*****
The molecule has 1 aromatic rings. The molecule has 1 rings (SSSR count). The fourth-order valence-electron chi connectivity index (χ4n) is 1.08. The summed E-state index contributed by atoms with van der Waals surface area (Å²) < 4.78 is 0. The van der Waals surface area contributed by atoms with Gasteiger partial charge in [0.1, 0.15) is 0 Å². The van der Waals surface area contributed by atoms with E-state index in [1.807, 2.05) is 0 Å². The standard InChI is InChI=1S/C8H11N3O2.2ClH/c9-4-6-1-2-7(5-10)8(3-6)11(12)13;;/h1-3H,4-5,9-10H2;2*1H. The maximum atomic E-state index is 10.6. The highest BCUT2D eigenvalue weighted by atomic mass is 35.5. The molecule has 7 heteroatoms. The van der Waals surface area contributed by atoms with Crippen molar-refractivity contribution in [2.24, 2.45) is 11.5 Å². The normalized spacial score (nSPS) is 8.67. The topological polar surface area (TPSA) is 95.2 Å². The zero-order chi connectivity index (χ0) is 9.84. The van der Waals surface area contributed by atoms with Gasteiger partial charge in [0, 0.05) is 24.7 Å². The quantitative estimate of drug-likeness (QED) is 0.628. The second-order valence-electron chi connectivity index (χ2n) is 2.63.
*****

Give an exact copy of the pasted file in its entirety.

The molecule has 1 aromatic rings. The molecule has 1 rings (SSSR count). The fourth-order valence-electron chi connectivity index (χ4n) is 1.08. The summed E-state index contributed by atoms with van der Waals surface area (Å²) < 4.78 is 0. The van der Waals surface area contributed by atoms with Gasteiger partial charge in [0.1, 0.15) is 0 Å². The van der Waals surface area contributed by atoms with E-state index in [1.807, 2.05) is 0 Å². The standard InChI is InChI=1S/C8H11N3O2.2ClH/c9-4-6-1-2-7(5-10)8(3-6)11(12)13;;/h1-3H,4-5,9-10H2;2*1H. The maximum atomic E-state index is 10.6. The highest BCUT2D eigenvalue weighted by atomic mass is 35.5. The molecule has 7 heteroatoms. The van der Waals surface area contributed by atoms with Crippen molar-refractivity contribution in [2.24, 2.45) is 11.5 Å². The normalized spacial score (nSPS) is 8.67. The topological polar surface area (TPSA) is 95.2 Å². The zero-order chi connectivity index (χ0) is 9.84. The van der Waals surface area contributed by atoms with Gasteiger partial charge in [0, 0.05) is 24.7 Å². The quantitative estimate of drug-likeness (QED) is 0.628. The second-order valence-electron chi connectivity index (χ2n) is 2.63.